Purpose: To follow offspring of emigrants from Korea to China to assess the effects of obesity and urbanization/westernization on atherogenic risk profiles. Obesity and serum lipid levels during adolescence are associated with risk for atherosclerotic diseases during adulthood, but the effect of obesity on serum lipid levels in relatively lean populations is unclear, particularly among adolescents. Methods: The correlation of anthropometric measures with serum lipids was assessed in 2345 adolescents aged 16 to 18 years (four study groups: Korean-Chinese, n = 701; Korean-Rural, n = 671; Korean-Urban, n = 523; and Han-Chinese, n = 450). Results: orean adolescents had higher average total cholesterol (TC) levels (146 mg/dl and 156 mg/dl for boys and girls, respectively) compared with Chinese adolescents (127 mg/dl and 143 mg/dl in China, respectively). The racial difference in atherogenic lipids (TC, low-density lipoprotein cholesterol [LDL-C], or their ratio to high-density lipoprotein cholesterol [HDL-C]) between Korean-Chinese and Han-Chinese was not found, but the urbanization difference among Korean adolescents (Korean-Chinese, Korean-Rural, and Korean-Urban) was obvious. The correlations of serum lipid levels with obesity indices were significant in TC, LDL-C, TC/HDL-C, LDL-C/HDL-C, and triglyceride (TG) among boys (p <. 001) and in HDL-C, TC/HDL-C, LDL-C/HDL-C, and TG among girls (p <. 05), but not strongly correlated (Pearson r <. 2). Conclusions: Significantly higher levels of TC and LDL-C (approximately 20 mg/dl) in Korean adolescents compared with Chinese adolescents were not owing to obesity or any racial difference. These findings underscore the importance of health promotion strategies including changes of lifestyle during childhood and adolescence.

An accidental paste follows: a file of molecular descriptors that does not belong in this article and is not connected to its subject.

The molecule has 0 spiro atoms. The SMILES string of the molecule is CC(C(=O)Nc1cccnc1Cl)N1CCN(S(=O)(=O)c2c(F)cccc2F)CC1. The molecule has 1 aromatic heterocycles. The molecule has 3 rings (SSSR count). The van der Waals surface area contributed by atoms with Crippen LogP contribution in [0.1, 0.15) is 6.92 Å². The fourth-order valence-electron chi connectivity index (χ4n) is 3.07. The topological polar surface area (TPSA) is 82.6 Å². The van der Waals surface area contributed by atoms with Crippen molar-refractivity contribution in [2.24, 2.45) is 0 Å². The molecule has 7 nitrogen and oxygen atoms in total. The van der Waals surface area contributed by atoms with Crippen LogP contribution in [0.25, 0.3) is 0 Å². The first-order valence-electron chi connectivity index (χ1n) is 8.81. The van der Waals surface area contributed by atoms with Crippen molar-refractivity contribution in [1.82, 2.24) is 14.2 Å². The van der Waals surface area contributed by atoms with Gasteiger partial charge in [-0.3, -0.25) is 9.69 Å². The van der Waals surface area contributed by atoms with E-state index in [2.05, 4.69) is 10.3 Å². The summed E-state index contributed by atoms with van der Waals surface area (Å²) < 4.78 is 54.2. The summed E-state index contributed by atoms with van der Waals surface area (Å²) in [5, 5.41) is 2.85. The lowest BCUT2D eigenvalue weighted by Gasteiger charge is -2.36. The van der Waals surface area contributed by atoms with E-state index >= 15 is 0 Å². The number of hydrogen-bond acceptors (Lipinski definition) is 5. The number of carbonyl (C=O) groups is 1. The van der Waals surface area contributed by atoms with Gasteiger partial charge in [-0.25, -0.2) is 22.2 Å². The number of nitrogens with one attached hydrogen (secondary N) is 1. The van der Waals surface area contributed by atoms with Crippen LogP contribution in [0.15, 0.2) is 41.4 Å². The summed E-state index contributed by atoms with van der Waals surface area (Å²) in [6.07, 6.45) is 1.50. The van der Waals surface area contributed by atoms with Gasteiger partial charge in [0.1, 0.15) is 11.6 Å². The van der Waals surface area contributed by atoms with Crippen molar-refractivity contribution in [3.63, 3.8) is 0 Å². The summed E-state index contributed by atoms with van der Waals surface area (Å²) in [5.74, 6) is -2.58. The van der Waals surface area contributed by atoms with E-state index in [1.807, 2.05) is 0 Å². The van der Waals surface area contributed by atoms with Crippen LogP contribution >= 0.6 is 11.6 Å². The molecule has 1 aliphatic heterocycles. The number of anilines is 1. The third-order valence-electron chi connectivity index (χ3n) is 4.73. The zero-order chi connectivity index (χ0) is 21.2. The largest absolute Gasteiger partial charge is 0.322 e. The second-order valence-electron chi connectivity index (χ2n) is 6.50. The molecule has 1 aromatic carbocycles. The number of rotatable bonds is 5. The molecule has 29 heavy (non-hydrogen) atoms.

- Developing countries
- High-density lipoproteins (HDL)
- Low-density lipoproteins (LDL)